Yes, Mallets were sometimes used as hump engines. NYC had some 0-8-8-0 Mallets that were used at large yards such as Elkhart, and on at least one location on their subsidiary P&LE. B&O owned the first Mallet in the US. When it was retired from mainline service, it spent some time working the hump at Willard. I believe C&O and N&W and others also used small drivered Mallets this way.

However, the Big Boy was built as a single expansion engine with large drivers, making it a terrible choice for a hump assignment. If it ever happened, it wasn't common.

Tom 

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Posted by Maine_Central_guy on Thursday, May 11, 2017 6:48 AM
very dangerous.
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Posted by wjstix on Thursday, May 11, 2017 7:51 AM

Yes, I can't imagine a Big Boy or Challenger ever being used in hump service. They were designed to haul long trains at track speed, and were even used on passenger trains sometimes. The railroads that bought Mallets / articulateds for hump service generally bought earlier 'drag freight' type engines with small drivers that would limit their speed to 20 mph or less.

Stix
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Posted by dknelson on Friday, May 26, 2017 5:35 PM

On the general subject of poling and poling pockets on steam locomotive pilots, this last weekend I saw a number of steam locomotives at the Illinois Railway Museum in Union IL and also saw the current status of the Chicago & North Western 4-6-0 #1385 (circa 1907) at a machine shop in Middleton WI.  The 1385's pilot has the standard two poling pockets at the front of the cast pilot, but a Union Pacific 2-8-0 at the IRM's steam repair shop has poling pockets on both sides of the pilot, so 4 poling pockets total.  I had never seen that before, or at least never noticed it before.   Other steam at IRM that I looked at had the usual 2, not 4, but I did not get a chance to examine every steam locomotive in their collection -- they have over two dozen. 

Dave Nelson 

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Posted by 7j43k on Friday, May 26, 2017 6:29 PM

Back to the Big Boy.

I can imagine one with a train with some stock cars on the front.  And I can imagine running out the stock hours and having to water them.  Out near Nowhere Wyoming.  So the loco switches the cars into some pens.

Maybe.  Just maybe.

 

Ed

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Posted by rrinker on Saturday, May 27, 2017 9:02 PM

 I think the other Ed, GMPullman, has it. One tends to think oof steam locos as these complete custom designs for each railroad, but that's from from the exact truth. You had companies like GSC supplying major subassemblies to the builders - every builder didn't have foundries turning out every single part of the locos they built. It wasn;t really an operation where raw metal went in one end and a finish loco came out the other - raw metal went in, along with various pre-fabbed subassemblies, like those GSC pilots. The same castings were used across a variety of locos so they just made them all the same. I don't think there was any specification that required poling pockets on the Big Boy - just the casting the specified which was most appropriate for freight service happened to have them, so there they are. Used or not.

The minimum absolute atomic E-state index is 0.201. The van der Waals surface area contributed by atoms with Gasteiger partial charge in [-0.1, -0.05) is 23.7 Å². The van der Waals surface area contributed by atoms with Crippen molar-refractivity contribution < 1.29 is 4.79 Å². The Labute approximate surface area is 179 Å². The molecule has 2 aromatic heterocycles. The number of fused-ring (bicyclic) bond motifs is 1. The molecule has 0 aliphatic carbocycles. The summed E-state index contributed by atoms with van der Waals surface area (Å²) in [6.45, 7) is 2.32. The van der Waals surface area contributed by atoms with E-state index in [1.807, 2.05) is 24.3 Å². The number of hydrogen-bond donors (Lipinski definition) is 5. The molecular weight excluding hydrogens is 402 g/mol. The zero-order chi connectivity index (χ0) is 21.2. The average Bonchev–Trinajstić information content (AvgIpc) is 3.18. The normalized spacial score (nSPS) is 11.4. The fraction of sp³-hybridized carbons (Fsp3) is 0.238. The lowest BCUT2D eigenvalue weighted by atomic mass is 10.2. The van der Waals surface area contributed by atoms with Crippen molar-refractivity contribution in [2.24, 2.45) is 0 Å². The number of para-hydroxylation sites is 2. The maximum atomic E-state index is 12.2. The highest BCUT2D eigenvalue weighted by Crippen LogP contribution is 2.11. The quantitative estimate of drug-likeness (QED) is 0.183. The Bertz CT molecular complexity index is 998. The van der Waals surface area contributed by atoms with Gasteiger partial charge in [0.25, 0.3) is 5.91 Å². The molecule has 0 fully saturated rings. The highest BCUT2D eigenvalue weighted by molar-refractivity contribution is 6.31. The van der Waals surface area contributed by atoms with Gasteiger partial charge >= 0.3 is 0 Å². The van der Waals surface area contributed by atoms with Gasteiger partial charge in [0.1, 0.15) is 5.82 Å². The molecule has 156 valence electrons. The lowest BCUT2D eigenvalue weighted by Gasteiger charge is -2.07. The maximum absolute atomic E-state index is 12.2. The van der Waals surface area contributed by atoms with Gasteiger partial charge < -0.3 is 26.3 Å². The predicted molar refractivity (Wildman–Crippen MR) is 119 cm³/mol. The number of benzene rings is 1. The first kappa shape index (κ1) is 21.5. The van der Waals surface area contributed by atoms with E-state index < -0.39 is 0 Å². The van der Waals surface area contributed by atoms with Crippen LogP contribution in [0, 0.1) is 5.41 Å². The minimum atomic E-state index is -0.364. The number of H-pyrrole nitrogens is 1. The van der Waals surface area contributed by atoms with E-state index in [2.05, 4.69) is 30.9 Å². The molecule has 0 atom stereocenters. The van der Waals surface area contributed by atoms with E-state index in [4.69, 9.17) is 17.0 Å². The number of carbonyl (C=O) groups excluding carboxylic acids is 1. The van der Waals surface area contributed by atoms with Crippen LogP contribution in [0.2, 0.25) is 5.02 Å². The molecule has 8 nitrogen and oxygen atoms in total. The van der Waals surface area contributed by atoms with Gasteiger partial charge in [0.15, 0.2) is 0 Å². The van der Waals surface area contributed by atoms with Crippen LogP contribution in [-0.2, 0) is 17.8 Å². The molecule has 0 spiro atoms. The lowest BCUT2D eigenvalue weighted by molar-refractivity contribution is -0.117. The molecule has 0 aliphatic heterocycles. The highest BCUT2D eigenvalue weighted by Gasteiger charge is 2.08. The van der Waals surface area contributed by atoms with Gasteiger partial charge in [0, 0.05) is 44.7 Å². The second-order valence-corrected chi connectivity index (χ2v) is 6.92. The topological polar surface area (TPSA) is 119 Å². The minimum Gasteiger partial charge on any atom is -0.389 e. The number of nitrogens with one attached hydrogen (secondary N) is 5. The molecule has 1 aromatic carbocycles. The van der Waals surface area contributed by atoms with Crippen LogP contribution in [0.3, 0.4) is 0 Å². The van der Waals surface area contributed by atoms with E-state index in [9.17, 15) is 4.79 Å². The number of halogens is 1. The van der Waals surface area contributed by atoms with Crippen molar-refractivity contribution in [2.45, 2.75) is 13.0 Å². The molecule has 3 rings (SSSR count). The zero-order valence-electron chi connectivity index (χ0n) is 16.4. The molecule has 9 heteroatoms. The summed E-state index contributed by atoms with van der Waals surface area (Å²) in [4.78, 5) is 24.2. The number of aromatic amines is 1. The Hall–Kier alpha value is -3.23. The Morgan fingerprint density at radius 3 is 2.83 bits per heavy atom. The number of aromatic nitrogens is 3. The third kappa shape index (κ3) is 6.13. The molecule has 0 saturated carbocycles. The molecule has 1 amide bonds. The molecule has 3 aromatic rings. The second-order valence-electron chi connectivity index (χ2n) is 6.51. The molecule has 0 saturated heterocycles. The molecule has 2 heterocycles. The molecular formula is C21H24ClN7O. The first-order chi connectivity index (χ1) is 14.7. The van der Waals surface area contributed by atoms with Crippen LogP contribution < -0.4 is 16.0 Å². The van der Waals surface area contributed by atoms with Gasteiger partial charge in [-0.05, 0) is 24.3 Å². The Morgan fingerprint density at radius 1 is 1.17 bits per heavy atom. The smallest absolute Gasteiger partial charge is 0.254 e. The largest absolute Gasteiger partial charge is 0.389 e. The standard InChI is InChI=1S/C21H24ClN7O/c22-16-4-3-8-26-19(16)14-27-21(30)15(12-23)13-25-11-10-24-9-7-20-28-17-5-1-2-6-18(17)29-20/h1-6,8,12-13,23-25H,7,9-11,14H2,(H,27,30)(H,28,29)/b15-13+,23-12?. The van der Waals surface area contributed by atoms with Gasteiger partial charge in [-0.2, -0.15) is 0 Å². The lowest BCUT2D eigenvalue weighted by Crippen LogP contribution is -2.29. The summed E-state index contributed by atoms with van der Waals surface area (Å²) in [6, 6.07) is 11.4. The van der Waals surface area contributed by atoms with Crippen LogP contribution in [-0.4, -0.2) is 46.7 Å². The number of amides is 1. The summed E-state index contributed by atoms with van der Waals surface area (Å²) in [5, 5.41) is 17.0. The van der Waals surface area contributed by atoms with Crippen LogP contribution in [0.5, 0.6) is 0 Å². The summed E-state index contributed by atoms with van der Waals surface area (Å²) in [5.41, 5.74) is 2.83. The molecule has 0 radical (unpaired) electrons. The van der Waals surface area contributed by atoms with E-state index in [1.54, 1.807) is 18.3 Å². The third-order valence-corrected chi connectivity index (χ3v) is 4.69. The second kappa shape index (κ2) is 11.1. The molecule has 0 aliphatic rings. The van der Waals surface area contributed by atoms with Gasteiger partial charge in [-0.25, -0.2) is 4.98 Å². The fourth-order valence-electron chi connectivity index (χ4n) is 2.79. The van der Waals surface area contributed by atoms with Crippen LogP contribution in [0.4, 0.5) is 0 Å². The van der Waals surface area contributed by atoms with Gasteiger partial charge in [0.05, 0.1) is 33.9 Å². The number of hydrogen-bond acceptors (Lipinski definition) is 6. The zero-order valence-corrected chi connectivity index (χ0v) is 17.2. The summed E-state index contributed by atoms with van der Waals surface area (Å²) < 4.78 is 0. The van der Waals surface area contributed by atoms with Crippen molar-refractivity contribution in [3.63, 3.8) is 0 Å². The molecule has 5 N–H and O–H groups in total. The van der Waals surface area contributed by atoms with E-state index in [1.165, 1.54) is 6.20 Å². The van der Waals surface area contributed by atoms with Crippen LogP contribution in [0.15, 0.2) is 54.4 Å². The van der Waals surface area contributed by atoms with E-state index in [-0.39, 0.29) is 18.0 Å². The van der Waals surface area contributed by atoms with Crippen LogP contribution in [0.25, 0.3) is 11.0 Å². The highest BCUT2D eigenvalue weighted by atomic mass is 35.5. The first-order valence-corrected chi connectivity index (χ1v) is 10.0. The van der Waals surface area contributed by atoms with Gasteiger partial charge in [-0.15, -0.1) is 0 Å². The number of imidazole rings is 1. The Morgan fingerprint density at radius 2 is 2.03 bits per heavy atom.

Note that GSC was jointly controlled by Alco and Baldwin. They also aquired Commonwealth early on, and these plants made all sorts of locomotive parts, including complete one piece beds with cylinders integrally cast. These went into many Alco and Baldwin locos over the years. And many home-built locos as well. Not to mention rolling stock parts which they also cast.

                                 --Randy

 


Modeling the Reading Railroad in the 1950's

 

Visit my web site at www.readingeastpenn.com for construction updates, DCC Info, and more.

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Posted by NHTX on Sunday, May 28, 2017 2:28 AM

    I tend to agree with all of the preceding posts and wish to add the following reasons the use of a Big Boy as a switcher on a common basis would be impractical.  First is the weight.  Most track visited by a switcher is not built or maintained to support the weight of such large engines.  Most railroads, even today restrict where 6 axle diesels can be used, usually main tracks, passing sidings, and some industry tracks built to handle the high capacity cars now in use.  The firebox of the Big Boy would be two to three times the size of an engine more suitable for switching.  That means a much, much higher fuel consumption making it a very expensive switcher.  Add to that the fact that 4-8-8-4 was meant to get out on the high iron and haul freight at 70mph between water stops while a switcher barely exceeded 20 or 25mph and had many periods of sitting idle.   did it EVER happen?  Maybe, but definitely not on a regular basis.